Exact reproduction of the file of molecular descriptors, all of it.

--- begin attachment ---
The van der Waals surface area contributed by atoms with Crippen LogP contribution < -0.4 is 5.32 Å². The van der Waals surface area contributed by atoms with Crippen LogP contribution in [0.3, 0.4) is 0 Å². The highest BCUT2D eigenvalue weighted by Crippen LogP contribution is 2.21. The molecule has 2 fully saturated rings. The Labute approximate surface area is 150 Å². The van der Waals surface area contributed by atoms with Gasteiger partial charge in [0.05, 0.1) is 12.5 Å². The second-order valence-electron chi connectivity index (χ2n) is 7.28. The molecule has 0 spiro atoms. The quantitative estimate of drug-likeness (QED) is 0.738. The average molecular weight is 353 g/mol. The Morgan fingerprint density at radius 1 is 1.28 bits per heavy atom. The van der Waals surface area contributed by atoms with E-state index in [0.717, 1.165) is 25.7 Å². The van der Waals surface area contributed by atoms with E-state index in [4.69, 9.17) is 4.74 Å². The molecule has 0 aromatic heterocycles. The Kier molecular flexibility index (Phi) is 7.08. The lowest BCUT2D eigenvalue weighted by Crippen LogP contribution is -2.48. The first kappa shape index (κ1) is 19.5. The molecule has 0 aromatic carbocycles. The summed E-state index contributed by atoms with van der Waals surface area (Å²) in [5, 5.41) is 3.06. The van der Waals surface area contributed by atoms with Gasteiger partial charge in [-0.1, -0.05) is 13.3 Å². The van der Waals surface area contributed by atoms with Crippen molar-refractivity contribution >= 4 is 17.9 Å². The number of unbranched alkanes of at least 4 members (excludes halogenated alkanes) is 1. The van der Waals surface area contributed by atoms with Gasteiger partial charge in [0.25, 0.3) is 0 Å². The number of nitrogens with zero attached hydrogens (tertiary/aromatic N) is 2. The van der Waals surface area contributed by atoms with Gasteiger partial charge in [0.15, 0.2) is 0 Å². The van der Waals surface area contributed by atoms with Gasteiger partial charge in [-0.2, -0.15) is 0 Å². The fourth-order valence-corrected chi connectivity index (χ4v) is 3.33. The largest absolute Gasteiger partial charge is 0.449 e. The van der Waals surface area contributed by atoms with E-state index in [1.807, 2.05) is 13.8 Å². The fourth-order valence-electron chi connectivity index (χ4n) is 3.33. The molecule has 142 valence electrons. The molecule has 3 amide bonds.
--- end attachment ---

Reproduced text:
The van der Waals surface area contributed by atoms with Crippen LogP contribution < -0.4 is 5.32 Å². The van der Waals surface area contributed by atoms with Crippen LogP contribution in [0.3, 0.4) is 0 Å². The highest BCUT2D eigenvalue weighted by Crippen LogP contribution is 2.21. The molecule has 2 fully saturated rings. The Labute approximate surface area is 150 Å². The van der Waals surface area contributed by atoms with Gasteiger partial charge in [0.05, 0.1) is 12.5 Å². The second-order valence-electron chi connectivity index (χ2n) is 7.28. The molecule has 0 spiro atoms. The quantitative estimate of drug-likeness (QED) is 0.738. The average molecular weight is 353 g/mol. The Morgan fingerprint density at radius 1 is 1.28 bits per heavy atom. The van der Waals surface area contributed by atoms with E-state index in [0.717, 1.165) is 25.7 Å². The van der Waals surface area contributed by atoms with E-state index in [4.69, 9.17) is 4.74 Å². The molecule has 0 aromatic heterocycles. The Kier molecular flexibility index (Phi) is 7.08. The lowest BCUT2D eigenvalue weighted by Crippen LogP contribution is -2.48. The first kappa shape index (κ1) is 19.5. The molecule has 0 aromatic carbocycles. The summed E-state index contributed by atoms with van der Waals surface area (Å²) in [5, 5.41) is 3.06. The van der Waals surface area contributed by atoms with Gasteiger partial charge in [-0.1, -0.05) is 13.3 Å². The van der Waals surface area contributed by atoms with Crippen molar-refractivity contribution >= 4 is 17.9 Å². The number of unbranched alkanes of at least 4 members (excludes halogenated alkanes) is 1. The van der Waals surface area contributed by atoms with Gasteiger partial charge in [0.25, 0.3) is 0 Å². The number of nitrogens with zero attached hydrogens (tertiary/aromatic N) is 2. The van der Waals surface area contributed by atoms with Gasteiger partial charge in [0.15, 0.2) is 0 Å². The van der Waals surface area contributed by atoms with Gasteiger partial charge in [-0.2, -0.15) is 0 Å². The fourth-order valence-corrected chi connectivity index (χ4v) is 3.33. The largest absolute Gasteiger partial charge is 0.449 e. The van der Waals surface area contributed by atoms with E-state index in [1.807, 2.05) is 13.8 Å². The fourth-order valence-electron chi connectivity index (χ4n) is 3.33. The molecule has 142 valence electrons. The molecule has 3 amide bonds.